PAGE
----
Guinness to Ditch Plastic Packaging
By Jordan Davidson
Guinness is joining the fight against single use plastic. The brewer has seen enough hapless turtles and marine life suffering from the scourge of plastic.
Guinness's parent company, Diageo, announced that the iconic Irish stout will no longer use plastic rings or shrink wrap. Instead, the company will invest $21 million to replace plastic with 100 percent recyclable and biodegradable cardboard, according to CNN Business. The change, which will be introduced in Ireland in August and the rest of the world by August 2020, also applies to Guinness's other products, Harp and Smithwick's.
"Great packaging is essential for our products," said David Cutter, Diageo's chief sustainability officer added, reported the The Telegraph. "Consumers expect our packs to look beautiful, be functional, and sustainable. I am proud to announce this investment, through which we have been able to combine all three. We have been working tirelessly to make our packaging more environmentally friendly."
Diageo estimates that its new initiative will be equivalent to removing 40 million 500 ml plastic bottles, which if laid out end-to-end, would reach from London to Beijing, or New York City to Honolulu, according to The Telegraph.
"We're continuously looking for ways to work with our suppliers, customers and consumers to make our packaging more sustainable and our targets ensure that 100% of plastics used are designed to be widely recyclable, or reusable/compostable," the company said in a statement, The Hill reported.
This piggybacks on Diageo's statement last year when it announced its intention to to ensure all plastics are widely recyclable or reusable by 2025.
"For 260 years Guinness has played a vital role in the communities around us. We already have one of the most sustainable breweries in the world at St. James's Gate and we are now leading the way in sustainable packaging," said Mark Sandys, global head of beer, Baileys and Smirnoff for Diageo, as reported by The Telegraph.
Guinness follows the footsteps of other brewers who have taken steps to reduce ocean plastic. In 2016, Salt Water Brewery announced all their six-packs of Screamin' Reels IPA would be packaged with E6PR (Eco Six Pack Ring), a compostable holder made with some brewing byproducts like spent wheat and barley, according to National Geographic.
"I can't speak to the nutrition of barley to sea turtles, but it does seem a lot more benign if ingested than traditional six-pack plastics," Nick Mallos, director of the Ocean Conservancy's Trash Free Seas program, told National Geographic in 2016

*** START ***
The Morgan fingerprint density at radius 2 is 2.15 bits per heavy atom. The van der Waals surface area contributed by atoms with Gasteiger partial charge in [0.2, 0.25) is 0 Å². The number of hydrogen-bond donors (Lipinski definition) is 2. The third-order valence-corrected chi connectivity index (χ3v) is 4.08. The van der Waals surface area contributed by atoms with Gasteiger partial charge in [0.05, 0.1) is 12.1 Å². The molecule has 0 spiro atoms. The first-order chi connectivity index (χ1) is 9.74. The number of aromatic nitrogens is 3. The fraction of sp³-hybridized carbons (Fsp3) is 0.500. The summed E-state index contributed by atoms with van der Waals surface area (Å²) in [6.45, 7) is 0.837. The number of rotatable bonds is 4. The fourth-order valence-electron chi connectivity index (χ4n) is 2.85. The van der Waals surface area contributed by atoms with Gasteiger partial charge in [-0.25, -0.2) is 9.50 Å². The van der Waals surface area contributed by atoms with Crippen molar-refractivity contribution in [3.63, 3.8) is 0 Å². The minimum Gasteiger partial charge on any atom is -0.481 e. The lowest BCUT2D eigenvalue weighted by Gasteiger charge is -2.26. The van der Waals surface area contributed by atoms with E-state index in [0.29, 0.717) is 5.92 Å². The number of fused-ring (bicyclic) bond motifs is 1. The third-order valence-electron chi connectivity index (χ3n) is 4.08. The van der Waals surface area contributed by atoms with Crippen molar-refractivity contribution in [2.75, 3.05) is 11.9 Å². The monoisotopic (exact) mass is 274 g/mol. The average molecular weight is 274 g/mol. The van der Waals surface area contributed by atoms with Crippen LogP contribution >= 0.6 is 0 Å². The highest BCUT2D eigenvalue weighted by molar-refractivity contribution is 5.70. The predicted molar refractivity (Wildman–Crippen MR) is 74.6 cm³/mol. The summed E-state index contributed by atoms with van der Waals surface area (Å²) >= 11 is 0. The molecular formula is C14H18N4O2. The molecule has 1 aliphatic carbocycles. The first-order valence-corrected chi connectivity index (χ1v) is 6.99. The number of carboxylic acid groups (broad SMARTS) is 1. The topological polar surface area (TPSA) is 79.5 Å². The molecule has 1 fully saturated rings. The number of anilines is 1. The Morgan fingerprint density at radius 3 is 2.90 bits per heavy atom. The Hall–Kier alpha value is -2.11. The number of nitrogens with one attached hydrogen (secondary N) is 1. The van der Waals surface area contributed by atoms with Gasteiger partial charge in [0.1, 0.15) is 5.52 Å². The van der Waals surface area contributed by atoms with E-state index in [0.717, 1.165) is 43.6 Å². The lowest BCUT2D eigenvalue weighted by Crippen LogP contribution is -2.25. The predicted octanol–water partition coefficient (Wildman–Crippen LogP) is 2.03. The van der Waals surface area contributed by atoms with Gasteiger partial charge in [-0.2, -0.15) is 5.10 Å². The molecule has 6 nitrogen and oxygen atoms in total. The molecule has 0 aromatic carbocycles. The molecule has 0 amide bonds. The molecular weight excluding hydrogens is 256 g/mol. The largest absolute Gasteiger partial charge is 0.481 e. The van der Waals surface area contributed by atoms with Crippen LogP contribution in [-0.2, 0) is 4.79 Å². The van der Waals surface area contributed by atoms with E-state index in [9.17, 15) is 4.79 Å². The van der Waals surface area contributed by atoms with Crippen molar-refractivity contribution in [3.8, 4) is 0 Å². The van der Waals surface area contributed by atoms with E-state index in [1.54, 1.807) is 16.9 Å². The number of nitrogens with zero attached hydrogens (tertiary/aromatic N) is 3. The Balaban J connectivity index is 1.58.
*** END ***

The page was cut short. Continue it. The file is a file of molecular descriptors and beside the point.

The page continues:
The Danish beer company, Carlsberg, announced last September that it would ditch plastic rings, according to CNN Business. Instead, Carlsberg will be packaged in a special glue that holds the cans together. The Danish brewer estimates that shifting to glue will reduce global waste by the equivalent of 60 million plastic bags.
Guinness and Carlsberg are the latest beverage companies to respond to the backlash against plastic around the world. Starbucks and Alaska Airlines will phase out plastic straws and stirrers. McDonalds will stop using plastic straws in the UK and Ireland. The Chicago White Sox became the first MLB team to ban plastic straws.
By Robin Scher
Beyond the questions surrounding the availability, effectiveness and safety of a vaccine, the COVID-19 pandemic has led us to question where our food is coming from and whether we will have enough.
- Can Urban Farms Prevent Hunger in 54 Million People in the U.S. ... ›
- New Report Finds Malnutrition World's Top Killer Amid Pandemic ... ›
- Oxfam Warns 12,000 Could Die Per Day From Hunger Due to ... ›
- Three Ways to Support a Healthy Food System During the COVID ... ›
- Trump USDA Resumes Effort to Cut Food Stamp Benefits - EcoWatch ›
- Pandemic Threatens Food Security for Many College Students ... ›
EcoWatch Daily Newsletter
Tearing through the crowded streets of Philadelphia, an electric car and a gas-powered car sought to win a heated race. One that mimicked how cars are actually used. The cars had to stop at stoplights, wait for pedestrians to cross the street, and swerve in and out of the hundreds of horse-drawn buggies. That's right, horse-drawn buggies. Because this race took place in 1908. It wanted to settle once and for all which car was the superior urban vehicle. Although the gas-powered car was more powerful, the electric car was more versatile. As the cars passed over the finish line, the defeat was stunning. The 1908 Studebaker electric car won by 10 minutes. If in 1908, the electric car was clearly the better form of transportation, why don't we drive them now? Today, I'm going to answer that question by diving into the history of electric cars and what I discovered may surprise you.
As bitcoin's fortunes and prominence rise, so do concerns about its environmental impact.
- 15 Top Conservation Issues of 2021 Include Big Threats, Potential ... ›
- How Blockchain Could Boost Clean Energy - EcoWatch ›
By David Drake and Jeffrey York
The Research Brief is a short take about interesting academic work.
The Big Idea
People often point to plunging natural gas prices as the reason U.S. coal-fired power plants have been shutting down at a faster pace in recent years. However, new research shows two other forces had a much larger effect: federal regulation and a well-funded activist campaign that launched in 2011 with the goal of ending coal power.
- Major Milestone: More than 100,000 MW Worth of Coal-Fired Power ... ›
- Coal Will Not Bring Appalachia Back to Life, But Tech and ... ›
- Renewables Beat Coal in the U.S. for the First Time This April ... ›